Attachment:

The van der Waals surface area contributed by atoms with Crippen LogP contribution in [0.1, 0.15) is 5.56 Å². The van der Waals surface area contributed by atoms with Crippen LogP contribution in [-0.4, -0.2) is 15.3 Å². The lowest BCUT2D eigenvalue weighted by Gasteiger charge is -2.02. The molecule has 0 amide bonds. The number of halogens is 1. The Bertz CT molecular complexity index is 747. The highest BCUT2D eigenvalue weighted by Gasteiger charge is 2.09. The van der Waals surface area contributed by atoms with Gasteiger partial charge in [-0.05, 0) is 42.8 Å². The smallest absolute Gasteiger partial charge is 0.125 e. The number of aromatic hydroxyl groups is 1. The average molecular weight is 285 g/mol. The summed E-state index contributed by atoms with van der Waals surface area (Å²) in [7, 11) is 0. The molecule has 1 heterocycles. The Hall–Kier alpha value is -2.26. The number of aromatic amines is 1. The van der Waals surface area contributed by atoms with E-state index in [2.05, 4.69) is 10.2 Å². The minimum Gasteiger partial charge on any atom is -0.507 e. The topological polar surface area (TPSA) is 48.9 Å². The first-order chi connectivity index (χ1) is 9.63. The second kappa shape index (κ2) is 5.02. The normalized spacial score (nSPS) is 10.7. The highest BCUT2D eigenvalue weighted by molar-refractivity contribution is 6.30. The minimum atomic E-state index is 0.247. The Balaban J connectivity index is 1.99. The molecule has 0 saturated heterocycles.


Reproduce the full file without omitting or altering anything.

The van der Waals surface area contributed by atoms with Crippen LogP contribution in [0.1, 0.15) is 5.56 Å². The van der Waals surface area contributed by atoms with Crippen LogP contribution in [-0.4, -0.2) is 15.3 Å². The lowest BCUT2D eigenvalue weighted by Gasteiger charge is -2.02. The molecule has 0 amide bonds. The number of halogens is 1. The Bertz CT molecular complexity index is 747. The highest BCUT2D eigenvalue weighted by Gasteiger charge is 2.09. The van der Waals surface area contributed by atoms with Gasteiger partial charge in [-0.05, 0) is 42.8 Å². The smallest absolute Gasteiger partial charge is 0.125 e. The number of aromatic hydroxyl groups is 1. The average molecular weight is 285 g/mol. The summed E-state index contributed by atoms with van der Waals surface area (Å²) in [7, 11) is 0. The molecule has 1 heterocycles. The Hall–Kier alpha value is -2.26. The number of aromatic amines is 1. The van der Waals surface area contributed by atoms with E-state index in [2.05, 4.69) is 10.2 Å². The minimum Gasteiger partial charge on any atom is -0.507 e. The topological polar surface area (TPSA) is 48.9 Å². The first-order chi connectivity index (χ1) is 9.63. The second kappa shape index (κ2) is 5.02. The normalized spacial score (nSPS) is 10.7. The highest BCUT2D eigenvalue weighted by molar-refractivity contribution is 6.30. The minimum atomic E-state index is 0.247. The Balaban J connectivity index is 1.99. The molecule has 0 saturated heterocycles.